Toshiba Satellite U505-S2980
Average of 2 scores (from 2 reviews)
Reviews for the Toshiba Satellite U505-S2980
Source: PC World Archive.org version
Though I find a lot to like about the U505, it's ironic that the main selling point is also what's holding this laptop back--the touchscreen. A user's experience with a notebook is often going to depend chiefly on the keyboard and the screen--the two most direct ways of interacting with it. You can fit all the hardware you want under the hood, but if these two don't hold up their end of the bargain, people aren't going to want to use it. The touchscreen is a cute gimmick whose poor visual quality unfortunately brings the whole thing down a peg.
Single Review, online available, Medium, Date: 11/24/2009
Rating: Total score: 70%
Source: Laptop Mag Archive.org version
On the whole, the Toshiba U505-S2980-T is a pretty good Windows 7 touch notebook—and it offers a healthy dose of style along with plenty of muscle. However, at $1,049, this laptop is more expensive than a non-touchscreen version with better graphics. That’s quite a lot to pay for a feature that results in a heavier chassis and a display that’s less crisp. While it lacks a touchscreen, the redesigned unibdody MacBook, for $50 less, offers generally better performance and almost two additional hours of battery life in a sleeker design.
Single Review, online available, Long, Date: 11/02/2009
Rating: Total score: 60%
Intel Graphics Media Accelerator (GMA) 4500MHD: Onboard (shared Memory) GPU built in the GM45, GE45 and GS45 chipset (Montevina). Because of two more shaders and a higher core clock, much faster than the old GMA X3100. Still not advisable for gamers (DirectX 10 games not playable or only with very low settings). The integrated video processor is able to help decode HD videos (AVC/VC-2/MPEG2) , e.g., for a fluent Blu-Ray playback with slow CPUs.
Only some 3D games with very low demands are playable with these cards.
» Further information can be found in our Comparison of Mobile Graphics Cards and the corresponding Benchmark List.
Intel Core 2 Duo: This is the Core Duo and Core Solo successor with a longer pipeline and 5-20% more speed without more power consumption. As an addition to the Core Duo design there exists a fourth decoder, an amplified SSE-unit and an additional arithmetical logical unit (ALU).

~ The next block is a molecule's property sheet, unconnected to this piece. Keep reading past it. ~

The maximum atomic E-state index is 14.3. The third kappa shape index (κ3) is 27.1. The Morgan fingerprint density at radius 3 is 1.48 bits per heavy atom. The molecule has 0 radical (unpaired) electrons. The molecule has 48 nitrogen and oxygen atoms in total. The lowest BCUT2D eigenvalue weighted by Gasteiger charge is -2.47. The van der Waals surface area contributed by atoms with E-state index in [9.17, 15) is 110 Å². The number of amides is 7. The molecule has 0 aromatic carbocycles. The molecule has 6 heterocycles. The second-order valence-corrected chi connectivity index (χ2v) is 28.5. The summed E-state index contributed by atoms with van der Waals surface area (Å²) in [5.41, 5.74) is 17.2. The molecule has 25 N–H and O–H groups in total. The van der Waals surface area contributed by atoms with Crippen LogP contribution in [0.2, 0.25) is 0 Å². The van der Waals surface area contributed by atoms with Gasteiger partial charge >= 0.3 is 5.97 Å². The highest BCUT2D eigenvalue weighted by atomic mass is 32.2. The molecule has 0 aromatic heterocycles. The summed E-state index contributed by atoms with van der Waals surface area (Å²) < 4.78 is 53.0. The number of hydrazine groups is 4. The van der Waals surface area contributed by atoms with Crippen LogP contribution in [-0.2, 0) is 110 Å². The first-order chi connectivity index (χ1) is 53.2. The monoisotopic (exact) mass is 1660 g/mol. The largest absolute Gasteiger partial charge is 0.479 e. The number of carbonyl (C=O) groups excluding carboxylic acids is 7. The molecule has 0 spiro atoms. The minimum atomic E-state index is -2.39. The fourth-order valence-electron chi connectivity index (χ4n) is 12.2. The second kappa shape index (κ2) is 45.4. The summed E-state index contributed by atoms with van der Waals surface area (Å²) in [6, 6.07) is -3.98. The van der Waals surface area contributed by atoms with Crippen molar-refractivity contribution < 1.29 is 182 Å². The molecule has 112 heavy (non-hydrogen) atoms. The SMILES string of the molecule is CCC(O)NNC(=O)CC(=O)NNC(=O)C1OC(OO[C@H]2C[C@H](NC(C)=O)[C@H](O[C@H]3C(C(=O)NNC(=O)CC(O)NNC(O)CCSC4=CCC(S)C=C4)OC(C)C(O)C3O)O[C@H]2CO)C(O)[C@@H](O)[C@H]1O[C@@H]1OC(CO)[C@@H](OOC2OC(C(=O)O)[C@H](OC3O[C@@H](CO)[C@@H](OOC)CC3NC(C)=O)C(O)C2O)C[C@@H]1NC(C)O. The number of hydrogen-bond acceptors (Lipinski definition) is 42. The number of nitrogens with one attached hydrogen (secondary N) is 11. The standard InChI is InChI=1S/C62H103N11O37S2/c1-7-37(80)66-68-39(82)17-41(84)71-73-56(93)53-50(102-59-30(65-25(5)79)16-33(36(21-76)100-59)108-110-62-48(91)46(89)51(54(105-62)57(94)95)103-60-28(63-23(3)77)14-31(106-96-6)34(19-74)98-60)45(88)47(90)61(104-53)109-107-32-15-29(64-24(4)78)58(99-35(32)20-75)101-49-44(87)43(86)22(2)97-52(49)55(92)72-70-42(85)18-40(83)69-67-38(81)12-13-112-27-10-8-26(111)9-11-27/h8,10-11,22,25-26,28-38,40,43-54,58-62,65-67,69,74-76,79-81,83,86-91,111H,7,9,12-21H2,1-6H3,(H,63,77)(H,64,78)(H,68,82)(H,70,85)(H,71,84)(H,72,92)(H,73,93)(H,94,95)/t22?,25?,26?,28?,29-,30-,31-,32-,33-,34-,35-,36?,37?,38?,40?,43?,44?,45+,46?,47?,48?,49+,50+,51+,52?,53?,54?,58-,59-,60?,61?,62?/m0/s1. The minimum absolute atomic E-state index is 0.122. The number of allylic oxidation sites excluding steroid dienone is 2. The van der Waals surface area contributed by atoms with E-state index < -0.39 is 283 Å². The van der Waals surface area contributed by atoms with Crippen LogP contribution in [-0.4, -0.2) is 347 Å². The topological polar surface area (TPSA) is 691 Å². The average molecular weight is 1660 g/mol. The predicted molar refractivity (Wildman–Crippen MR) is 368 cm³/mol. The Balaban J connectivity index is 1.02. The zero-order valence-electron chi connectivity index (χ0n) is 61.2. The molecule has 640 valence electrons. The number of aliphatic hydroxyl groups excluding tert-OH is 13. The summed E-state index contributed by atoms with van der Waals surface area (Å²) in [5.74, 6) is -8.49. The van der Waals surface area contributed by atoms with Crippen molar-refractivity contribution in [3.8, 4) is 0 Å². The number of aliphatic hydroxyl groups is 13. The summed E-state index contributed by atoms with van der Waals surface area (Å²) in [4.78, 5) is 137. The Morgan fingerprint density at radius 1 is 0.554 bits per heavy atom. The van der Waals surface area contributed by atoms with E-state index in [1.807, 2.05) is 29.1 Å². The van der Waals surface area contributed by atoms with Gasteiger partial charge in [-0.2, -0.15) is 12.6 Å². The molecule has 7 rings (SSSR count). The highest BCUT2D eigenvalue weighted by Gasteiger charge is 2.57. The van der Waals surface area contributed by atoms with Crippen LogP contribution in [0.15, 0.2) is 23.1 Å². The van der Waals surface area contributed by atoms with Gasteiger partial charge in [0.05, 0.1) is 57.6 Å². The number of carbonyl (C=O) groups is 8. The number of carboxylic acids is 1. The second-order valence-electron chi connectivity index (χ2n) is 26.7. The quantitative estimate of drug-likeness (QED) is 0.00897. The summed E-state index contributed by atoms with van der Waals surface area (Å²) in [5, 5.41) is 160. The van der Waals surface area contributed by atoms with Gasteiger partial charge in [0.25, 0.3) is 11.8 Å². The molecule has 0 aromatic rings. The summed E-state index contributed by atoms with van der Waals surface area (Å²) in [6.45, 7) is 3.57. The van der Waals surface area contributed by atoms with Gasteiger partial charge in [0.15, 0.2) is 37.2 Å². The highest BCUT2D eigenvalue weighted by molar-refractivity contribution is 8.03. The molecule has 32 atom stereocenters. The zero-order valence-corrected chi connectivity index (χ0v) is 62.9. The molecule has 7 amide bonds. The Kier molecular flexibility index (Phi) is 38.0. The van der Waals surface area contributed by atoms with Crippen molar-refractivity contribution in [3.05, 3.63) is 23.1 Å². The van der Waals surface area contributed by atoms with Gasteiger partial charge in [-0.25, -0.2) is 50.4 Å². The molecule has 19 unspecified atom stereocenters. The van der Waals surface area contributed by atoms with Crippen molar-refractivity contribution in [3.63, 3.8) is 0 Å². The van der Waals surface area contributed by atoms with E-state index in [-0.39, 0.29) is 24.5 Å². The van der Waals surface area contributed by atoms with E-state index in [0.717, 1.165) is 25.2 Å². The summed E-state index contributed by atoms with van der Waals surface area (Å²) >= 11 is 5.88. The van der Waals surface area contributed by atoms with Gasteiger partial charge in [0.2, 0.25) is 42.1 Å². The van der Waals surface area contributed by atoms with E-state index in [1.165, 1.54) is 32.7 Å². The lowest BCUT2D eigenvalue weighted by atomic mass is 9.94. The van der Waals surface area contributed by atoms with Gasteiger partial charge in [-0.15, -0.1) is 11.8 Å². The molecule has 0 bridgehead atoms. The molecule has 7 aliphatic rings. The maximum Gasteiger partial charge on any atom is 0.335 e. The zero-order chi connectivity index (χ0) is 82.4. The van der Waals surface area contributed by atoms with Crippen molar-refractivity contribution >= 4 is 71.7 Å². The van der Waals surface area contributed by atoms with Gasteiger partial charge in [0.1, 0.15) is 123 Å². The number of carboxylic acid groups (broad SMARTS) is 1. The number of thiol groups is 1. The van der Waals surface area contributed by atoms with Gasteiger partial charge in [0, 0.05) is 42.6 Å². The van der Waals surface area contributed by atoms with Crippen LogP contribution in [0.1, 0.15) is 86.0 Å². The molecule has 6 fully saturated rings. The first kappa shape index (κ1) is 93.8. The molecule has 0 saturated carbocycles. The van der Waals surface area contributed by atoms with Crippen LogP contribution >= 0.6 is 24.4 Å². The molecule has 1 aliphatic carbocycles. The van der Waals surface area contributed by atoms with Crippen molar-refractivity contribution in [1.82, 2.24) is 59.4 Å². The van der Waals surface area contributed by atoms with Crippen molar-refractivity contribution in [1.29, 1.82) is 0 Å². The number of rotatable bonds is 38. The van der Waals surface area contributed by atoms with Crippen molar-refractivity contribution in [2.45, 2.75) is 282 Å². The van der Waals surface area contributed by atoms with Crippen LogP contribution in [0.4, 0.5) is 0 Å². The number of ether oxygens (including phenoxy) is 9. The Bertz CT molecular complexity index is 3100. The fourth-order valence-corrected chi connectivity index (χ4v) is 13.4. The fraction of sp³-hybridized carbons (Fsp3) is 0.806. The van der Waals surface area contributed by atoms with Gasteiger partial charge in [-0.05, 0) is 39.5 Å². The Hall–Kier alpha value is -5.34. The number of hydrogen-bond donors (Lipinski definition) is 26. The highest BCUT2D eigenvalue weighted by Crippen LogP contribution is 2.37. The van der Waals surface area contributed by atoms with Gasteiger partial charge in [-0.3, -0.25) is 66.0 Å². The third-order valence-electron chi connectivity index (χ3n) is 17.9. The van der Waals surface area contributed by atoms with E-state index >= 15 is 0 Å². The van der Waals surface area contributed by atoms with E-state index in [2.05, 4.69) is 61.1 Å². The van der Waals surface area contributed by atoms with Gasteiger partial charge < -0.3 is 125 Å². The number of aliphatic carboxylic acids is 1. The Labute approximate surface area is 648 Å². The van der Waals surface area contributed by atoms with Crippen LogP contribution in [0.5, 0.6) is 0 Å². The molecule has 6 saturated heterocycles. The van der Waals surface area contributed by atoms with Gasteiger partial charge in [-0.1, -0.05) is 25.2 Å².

The Core 2 Duo for laptops is identical to the desktop Core 2 Duo processors but the notebook-processors work with lower voltages (0.95 to 1188 Volt) and a lower Frontside bus clock (1066 vs 667 MHz). The performance of equally clocked notebooks is 20-25% lower than Desktop PCs because of the lower Frontside bus clock and the slower hard disks.
T6600: Entry level Core 2 Duo dual core processor with a small 2MB level 2 cache and without virtualization functions.» Further information can be found in our Comparison of Mobile Processsors.
Above all, this display size is used for subnotebooks, ultrabooks and convertibles. For all three types, this size is quite large. The biggest variety of subnotebooks is represented with this size.
Large display-sizes allow higher resolutions. So, details like letters are bigger. On the other hand, the power consumption is lower with small screen diagonals and the devices are smaller, more lightweight and cheaper.» To find out how fine a display is, see our DPI List.
Usually, old laptops with 14-16 inch display-diagonal weigh as much.
Toshiba: Toshiba Corporation is a multinational conglomerate manufacturing company, headquartered in Japan. The company's main business is in Infrastructure, Consumer Products, and Electronic devices and components. Toshiba-made Semiconductors are among the Worldwide Top 20 Semiconductor Sales Leaders. Toshiba is one of the biggest international notebook-manufacturer. There exist many reviews for Toshiba models.
Toshiba is not present in the smartphone sector. As laptop manufacturer, Toshiba still had 6.6% of world market share in 2014. However it fell to only 1.6% in 2016, making only for the 8th place.
65%: Such a bad rating is rare. There exist hardly any notebooks, which are rated worse.
» Further information can be found in our Notebook Purchase Guide.